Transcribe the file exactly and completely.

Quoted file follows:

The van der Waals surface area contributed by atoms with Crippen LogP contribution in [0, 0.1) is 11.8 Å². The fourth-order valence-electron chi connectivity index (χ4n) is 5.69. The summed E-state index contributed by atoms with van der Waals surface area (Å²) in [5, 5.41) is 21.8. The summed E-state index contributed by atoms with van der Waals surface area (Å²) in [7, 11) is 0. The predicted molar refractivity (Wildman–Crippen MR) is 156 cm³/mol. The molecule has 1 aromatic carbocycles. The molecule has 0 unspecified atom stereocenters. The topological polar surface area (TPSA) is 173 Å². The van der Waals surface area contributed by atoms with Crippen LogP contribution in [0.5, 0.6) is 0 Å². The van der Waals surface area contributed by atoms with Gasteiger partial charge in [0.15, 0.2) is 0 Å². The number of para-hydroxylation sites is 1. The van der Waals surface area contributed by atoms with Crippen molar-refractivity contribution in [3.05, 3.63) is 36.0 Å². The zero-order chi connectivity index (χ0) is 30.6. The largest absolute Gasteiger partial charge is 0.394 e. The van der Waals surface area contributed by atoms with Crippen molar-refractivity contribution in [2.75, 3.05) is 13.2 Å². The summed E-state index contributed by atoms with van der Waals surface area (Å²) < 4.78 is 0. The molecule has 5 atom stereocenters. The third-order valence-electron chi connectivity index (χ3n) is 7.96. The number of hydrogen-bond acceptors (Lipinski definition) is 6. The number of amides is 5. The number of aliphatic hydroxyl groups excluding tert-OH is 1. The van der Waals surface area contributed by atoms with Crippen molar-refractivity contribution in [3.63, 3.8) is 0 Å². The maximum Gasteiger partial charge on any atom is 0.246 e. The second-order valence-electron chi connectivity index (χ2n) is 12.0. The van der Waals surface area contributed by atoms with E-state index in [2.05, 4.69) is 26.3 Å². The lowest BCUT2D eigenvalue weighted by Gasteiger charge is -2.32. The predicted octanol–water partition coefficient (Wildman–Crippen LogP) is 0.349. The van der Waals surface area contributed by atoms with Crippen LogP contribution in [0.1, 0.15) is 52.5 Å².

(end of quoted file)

The van der Waals surface area contributed by atoms with Crippen LogP contribution in [0, 0.1) is 11.8 Å². The fourth-order valence-electron chi connectivity index (χ4n) is 5.69. The summed E-state index contributed by atoms with van der Waals surface area (Å²) in [5, 5.41) is 21.8. The summed E-state index contributed by atoms with van der Waals surface area (Å²) in [7, 11) is 0. The predicted molar refractivity (Wildman–Crippen MR) is 156 cm³/mol. The molecule has 1 aromatic carbocycles. The molecule has 0 unspecified atom stereocenters. The topological polar surface area (TPSA) is 173 Å². The van der Waals surface area contributed by atoms with Crippen LogP contribution in [0.5, 0.6) is 0 Å². The van der Waals surface area contributed by atoms with Gasteiger partial charge in [0.15, 0.2) is 0 Å². The number of para-hydroxylation sites is 1. The van der Waals surface area contributed by atoms with Crippen molar-refractivity contribution in [3.05, 3.63) is 36.0 Å². The zero-order chi connectivity index (χ0) is 30.6. The largest absolute Gasteiger partial charge is 0.394 e. The van der Waals surface area contributed by atoms with Crippen molar-refractivity contribution in [2.75, 3.05) is 13.2 Å². The summed E-state index contributed by atoms with van der Waals surface area (Å²) < 4.78 is 0. The molecule has 5 atom stereocenters. The third-order valence-electron chi connectivity index (χ3n) is 7.96. The number of hydrogen-bond acceptors (Lipinski definition) is 6. The number of amides is 5. The number of aliphatic hydroxyl groups excluding tert-OH is 1. The van der Waals surface area contributed by atoms with Crippen molar-refractivity contribution in [3.63, 3.8) is 0 Å². The maximum Gasteiger partial charge on any atom is 0.246 e. The second-order valence-electron chi connectivity index (χ2n) is 12.0. The van der Waals surface area contributed by atoms with E-state index in [2.05, 4.69) is 26.3 Å². The lowest BCUT2D eigenvalue weighted by Gasteiger charge is -2.32. The predicted octanol–water partition coefficient (Wildman–Crippen LogP) is 0.349. The van der Waals surface area contributed by atoms with Crippen LogP contribution in [0.1, 0.15) is 52.5 Å².